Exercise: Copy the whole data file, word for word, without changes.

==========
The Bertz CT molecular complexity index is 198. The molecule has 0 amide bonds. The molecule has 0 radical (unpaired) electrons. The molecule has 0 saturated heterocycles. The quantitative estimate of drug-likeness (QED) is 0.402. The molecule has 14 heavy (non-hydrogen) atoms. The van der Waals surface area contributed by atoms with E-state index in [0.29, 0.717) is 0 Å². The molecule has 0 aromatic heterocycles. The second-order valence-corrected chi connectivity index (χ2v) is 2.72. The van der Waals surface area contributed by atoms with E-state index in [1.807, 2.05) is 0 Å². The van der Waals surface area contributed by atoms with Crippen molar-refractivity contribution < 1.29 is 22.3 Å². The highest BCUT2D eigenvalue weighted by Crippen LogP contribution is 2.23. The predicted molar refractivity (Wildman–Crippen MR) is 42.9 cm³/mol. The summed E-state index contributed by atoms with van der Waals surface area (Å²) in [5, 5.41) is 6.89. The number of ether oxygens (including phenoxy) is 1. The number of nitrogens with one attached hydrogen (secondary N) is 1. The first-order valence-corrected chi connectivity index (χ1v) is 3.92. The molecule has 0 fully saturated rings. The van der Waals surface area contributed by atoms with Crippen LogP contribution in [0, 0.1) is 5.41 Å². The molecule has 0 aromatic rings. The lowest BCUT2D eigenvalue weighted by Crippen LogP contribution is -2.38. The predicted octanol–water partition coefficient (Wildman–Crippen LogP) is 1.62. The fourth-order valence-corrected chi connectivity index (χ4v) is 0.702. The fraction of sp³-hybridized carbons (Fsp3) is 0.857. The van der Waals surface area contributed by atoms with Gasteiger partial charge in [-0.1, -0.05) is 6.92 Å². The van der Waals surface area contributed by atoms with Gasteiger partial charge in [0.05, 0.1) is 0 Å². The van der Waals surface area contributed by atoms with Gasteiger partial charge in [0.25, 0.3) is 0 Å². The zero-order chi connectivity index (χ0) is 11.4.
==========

The Bertz CT molecular complexity index is 198. The molecule has 0 amide bonds. The molecule has 0 radical (unpaired) electrons. The molecule has 0 saturated heterocycles. The quantitative estimate of drug-likeness (QED) is 0.402. The molecule has 14 heavy (non-hydrogen) atoms. The van der Waals surface area contributed by atoms with E-state index in [0.29, 0.717) is 0 Å². The molecule has 0 aromatic heterocycles. The second-order valence-corrected chi connectivity index (χ2v) is 2.72. The van der Waals surface area contributed by atoms with E-state index in [1.807, 2.05) is 0 Å². The van der Waals surface area contributed by atoms with Crippen molar-refractivity contribution < 1.29 is 22.3 Å². The highest BCUT2D eigenvalue weighted by Crippen LogP contribution is 2.23. The predicted molar refractivity (Wildman–Crippen MR) is 42.9 cm³/mol. The summed E-state index contributed by atoms with van der Waals surface area (Å²) in [5, 5.41) is 6.89. The number of ether oxygens (including phenoxy) is 1. The number of nitrogens with one attached hydrogen (secondary N) is 1. The first-order valence-corrected chi connectivity index (χ1v) is 3.92. The molecule has 0 fully saturated rings. The van der Waals surface area contributed by atoms with Crippen LogP contribution in [0, 0.1) is 5.41 Å². The molecule has 0 aromatic rings. The lowest BCUT2D eigenvalue weighted by Crippen LogP contribution is -2.38. The predicted octanol–water partition coefficient (Wildman–Crippen LogP) is 1.62. The fourth-order valence-corrected chi connectivity index (χ4v) is 0.702. The fraction of sp³-hybridized carbons (Fsp3) is 0.857. The van der Waals surface area contributed by atoms with Gasteiger partial charge in [-0.1, -0.05) is 6.92 Å². The van der Waals surface area contributed by atoms with Gasteiger partial charge in [0.05, 0.1) is 0 Å². The van der Waals surface area contributed by atoms with Gasteiger partial charge in [0.25, 0.3) is 0 Å². The zero-order chi connectivity index (χ0) is 11.4.